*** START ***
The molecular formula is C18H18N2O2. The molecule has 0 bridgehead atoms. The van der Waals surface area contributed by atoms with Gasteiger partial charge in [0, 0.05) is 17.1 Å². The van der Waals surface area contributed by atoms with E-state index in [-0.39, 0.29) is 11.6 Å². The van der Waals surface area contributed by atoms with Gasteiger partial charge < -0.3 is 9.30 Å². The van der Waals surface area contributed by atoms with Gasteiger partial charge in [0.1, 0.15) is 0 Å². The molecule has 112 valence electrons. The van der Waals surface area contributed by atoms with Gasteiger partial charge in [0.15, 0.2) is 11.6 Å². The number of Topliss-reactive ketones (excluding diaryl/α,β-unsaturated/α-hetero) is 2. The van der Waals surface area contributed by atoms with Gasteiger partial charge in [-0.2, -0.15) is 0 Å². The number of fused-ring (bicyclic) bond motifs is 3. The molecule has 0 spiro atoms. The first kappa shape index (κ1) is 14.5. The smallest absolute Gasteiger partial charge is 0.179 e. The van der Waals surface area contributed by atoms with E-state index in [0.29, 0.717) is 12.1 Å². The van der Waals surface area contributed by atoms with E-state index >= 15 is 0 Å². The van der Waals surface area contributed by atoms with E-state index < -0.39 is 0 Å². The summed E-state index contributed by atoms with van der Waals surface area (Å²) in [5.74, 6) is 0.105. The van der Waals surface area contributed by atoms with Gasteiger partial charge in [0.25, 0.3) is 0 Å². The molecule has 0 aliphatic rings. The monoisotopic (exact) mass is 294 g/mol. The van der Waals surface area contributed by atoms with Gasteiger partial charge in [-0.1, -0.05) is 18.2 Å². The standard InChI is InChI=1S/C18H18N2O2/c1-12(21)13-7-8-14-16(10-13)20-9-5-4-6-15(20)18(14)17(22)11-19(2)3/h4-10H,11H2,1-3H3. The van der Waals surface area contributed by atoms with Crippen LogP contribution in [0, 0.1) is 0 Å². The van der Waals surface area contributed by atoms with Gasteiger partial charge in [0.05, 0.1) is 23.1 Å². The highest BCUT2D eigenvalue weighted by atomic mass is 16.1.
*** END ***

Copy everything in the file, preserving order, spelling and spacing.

The molecular formula is C18H18N2O2. The molecule has 0 bridgehead atoms. The van der Waals surface area contributed by atoms with Gasteiger partial charge in [0, 0.05) is 17.1 Å². The van der Waals surface area contributed by atoms with E-state index in [-0.39, 0.29) is 11.6 Å². The van der Waals surface area contributed by atoms with Gasteiger partial charge < -0.3 is 9.30 Å². The van der Waals surface area contributed by atoms with Gasteiger partial charge in [0.1, 0.15) is 0 Å². The molecule has 112 valence electrons. The van der Waals surface area contributed by atoms with Gasteiger partial charge in [0.15, 0.2) is 11.6 Å². The number of Topliss-reactive ketones (excluding diaryl/α,β-unsaturated/α-hetero) is 2. The van der Waals surface area contributed by atoms with Gasteiger partial charge in [-0.2, -0.15) is 0 Å². The number of fused-ring (bicyclic) bond motifs is 3. The molecule has 0 spiro atoms. The first kappa shape index (κ1) is 14.5. The smallest absolute Gasteiger partial charge is 0.179 e. The van der Waals surface area contributed by atoms with E-state index in [0.29, 0.717) is 12.1 Å². The van der Waals surface area contributed by atoms with E-state index >= 15 is 0 Å². The van der Waals surface area contributed by atoms with E-state index < -0.39 is 0 Å². The summed E-state index contributed by atoms with van der Waals surface area (Å²) in [5.74, 6) is 0.105. The van der Waals surface area contributed by atoms with Gasteiger partial charge in [0.25, 0.3) is 0 Å². The molecule has 0 aliphatic rings. The monoisotopic (exact) mass is 294 g/mol. The van der Waals surface area contributed by atoms with Gasteiger partial charge in [-0.1, -0.05) is 18.2 Å². The standard InChI is InChI=1S/C18H18N2O2/c1-12(21)13-7-8-14-16(10-13)20-9-5-4-6-15(20)18(14)17(22)11-19(2)3/h4-10H,11H2,1-3H3. The van der Waals surface area contributed by atoms with Crippen LogP contribution in [0, 0.1) is 0 Å². The van der Waals surface area contributed by atoms with Gasteiger partial charge in [0.05, 0.1) is 23.1 Å². The highest BCUT2D eigenvalue weighted by atomic mass is 16.1.